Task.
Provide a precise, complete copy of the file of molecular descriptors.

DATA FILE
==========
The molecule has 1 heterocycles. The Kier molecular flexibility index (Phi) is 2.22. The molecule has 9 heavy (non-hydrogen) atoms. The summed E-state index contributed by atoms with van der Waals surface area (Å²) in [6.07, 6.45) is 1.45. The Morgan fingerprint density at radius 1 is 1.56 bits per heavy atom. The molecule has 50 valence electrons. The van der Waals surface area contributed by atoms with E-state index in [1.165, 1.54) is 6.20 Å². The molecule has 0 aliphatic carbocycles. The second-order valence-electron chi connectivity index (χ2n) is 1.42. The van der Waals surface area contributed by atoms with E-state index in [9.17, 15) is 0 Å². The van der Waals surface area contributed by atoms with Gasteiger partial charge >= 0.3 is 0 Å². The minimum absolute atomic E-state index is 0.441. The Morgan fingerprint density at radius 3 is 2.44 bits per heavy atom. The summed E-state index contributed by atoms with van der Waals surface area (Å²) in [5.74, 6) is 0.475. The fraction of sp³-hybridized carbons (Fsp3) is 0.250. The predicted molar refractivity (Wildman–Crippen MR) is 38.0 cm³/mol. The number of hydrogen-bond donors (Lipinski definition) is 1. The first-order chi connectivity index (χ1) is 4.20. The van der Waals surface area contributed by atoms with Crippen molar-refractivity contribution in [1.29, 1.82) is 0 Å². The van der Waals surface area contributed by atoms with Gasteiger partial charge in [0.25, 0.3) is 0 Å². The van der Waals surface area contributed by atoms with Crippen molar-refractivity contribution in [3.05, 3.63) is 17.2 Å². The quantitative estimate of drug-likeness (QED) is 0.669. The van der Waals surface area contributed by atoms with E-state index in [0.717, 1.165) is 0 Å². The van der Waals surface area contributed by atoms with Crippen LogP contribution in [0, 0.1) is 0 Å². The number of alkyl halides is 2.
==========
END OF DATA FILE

The molecule has 1 heterocycles. The Kier molecular flexibility index (Phi) is 2.22. The molecule has 9 heavy (non-hydrogen) atoms. The summed E-state index contributed by atoms with van der Waals surface area (Å²) in [6.07, 6.45) is 1.45. The Morgan fingerprint density at radius 1 is 1.56 bits per heavy atom. The molecule has 50 valence electrons. The van der Waals surface area contributed by atoms with E-state index in [1.165, 1.54) is 6.20 Å². The molecule has 0 aliphatic carbocycles. The second-order valence-electron chi connectivity index (χ2n) is 1.42. The van der Waals surface area contributed by atoms with E-state index in [9.17, 15) is 0 Å². The van der Waals surface area contributed by atoms with Gasteiger partial charge >= 0.3 is 0 Å². The minimum absolute atomic E-state index is 0.441. The Morgan fingerprint density at radius 3 is 2.44 bits per heavy atom. The summed E-state index contributed by atoms with van der Waals surface area (Å²) in [5.74, 6) is 0.475. The fraction of sp³-hybridized carbons (Fsp3) is 0.250. The predicted molar refractivity (Wildman–Crippen MR) is 38.0 cm³/mol. The number of hydrogen-bond donors (Lipinski definition) is 1. The first-order chi connectivity index (χ1) is 4.20. The van der Waals surface area contributed by atoms with Crippen molar-refractivity contribution in [1.29, 1.82) is 0 Å². The van der Waals surface area contributed by atoms with Gasteiger partial charge in [0.25, 0.3) is 0 Å². The van der Waals surface area contributed by atoms with Crippen molar-refractivity contribution in [3.05, 3.63) is 17.2 Å². The quantitative estimate of drug-likeness (QED) is 0.669. The van der Waals surface area contributed by atoms with E-state index in [0.717, 1.165) is 0 Å². The van der Waals surface area contributed by atoms with Crippen LogP contribution in [0, 0.1) is 0 Å². The number of alkyl halides is 2.